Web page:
Visiting the High Line is one of those magical experiences where once you taste it, you’ll want to go back for more. Several flights of stairs above the ground, designed on old railroad tracks (in operation from 1934-1980 ) with the buildings of Manhattan and the Hudson River as a backdrop, the High Line is paradoxically both a soothing and extraordinarily stimulating public park.
It runs from Gansevoort Street in the Meatpacking District to 20th Street, between 10th and 11th Avenues. When Section 2 of the park is completed in 2011, it will be a 1.45-mile-long elevated rail structure running from Gansevoort Street to 34th Street on Manhattan’s West Side.
The garden is designed with a large number of native plants. When you get to the top of the stairs, you feel like you’re entering a prairie or meadow. “The High Line’s planting design is inspired by the self-seeded landscape that grew on the out-of-use elevated rail tracks during the 25 years after trains stopped running.” (quoted from the High Line’s website)
The High Line is also a green roof. In the Four Day Green Roof Boot Camp which I took (and highly recommend), we discussed whether or not it met the requirements to be considered a green roof. The answer given by the instructor was a big ‘yes’.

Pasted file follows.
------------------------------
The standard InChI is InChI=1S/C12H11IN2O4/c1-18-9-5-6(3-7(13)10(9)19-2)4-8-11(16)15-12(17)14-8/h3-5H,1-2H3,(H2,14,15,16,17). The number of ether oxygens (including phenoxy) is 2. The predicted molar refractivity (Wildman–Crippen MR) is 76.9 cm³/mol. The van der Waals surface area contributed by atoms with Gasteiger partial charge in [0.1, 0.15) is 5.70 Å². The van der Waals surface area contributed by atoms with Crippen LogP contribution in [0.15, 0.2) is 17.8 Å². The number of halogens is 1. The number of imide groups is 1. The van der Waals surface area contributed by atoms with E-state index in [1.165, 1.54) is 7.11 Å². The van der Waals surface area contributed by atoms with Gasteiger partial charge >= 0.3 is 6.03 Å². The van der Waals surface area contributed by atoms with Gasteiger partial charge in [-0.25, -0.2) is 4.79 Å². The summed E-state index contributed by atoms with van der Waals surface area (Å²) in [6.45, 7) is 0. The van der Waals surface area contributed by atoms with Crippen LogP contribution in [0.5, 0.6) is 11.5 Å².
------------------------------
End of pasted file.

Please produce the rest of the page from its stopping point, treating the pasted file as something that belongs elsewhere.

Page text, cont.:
What I love most about this jewel of a garden is that it has become a meeting place for folks from NYC, surrounding areas, and all over the world. It’s a public space that personifies what gardening professionals call ‘People and Plants’ – the effect that plants have on people.
The gardens were designed by Piet Oudolf, about whom I’ve written several articles at Gardening Gone Wild. As always, Piet’s selection and planting of specimens was done with discipline and rigor. Walking through block after block of gardens, it’s easy to think that his plant palette is minimalistic. But it isn’t. Check out the plant list. It consists of 210 species of perennials, grasses, shrubs and trees that he selected, in part, for their sustainability and hardiness. The gardens also incorporate many of the species that originally grew on the High Line’s rail bed. Although Piet doesn’t consider himself a colorist, his judicious placement of pinks, purples, magenta and soft white blooms dotted with orange (in June) suggests a well thought out and executed choice of color.
Seeing the specimens planted between the railroad tracks is a good reminder of how any type of garden has the potential of giving birth in a ‘yet thought of place’ – an inspiration for gardeners to dare create a garden ’outside of the box’.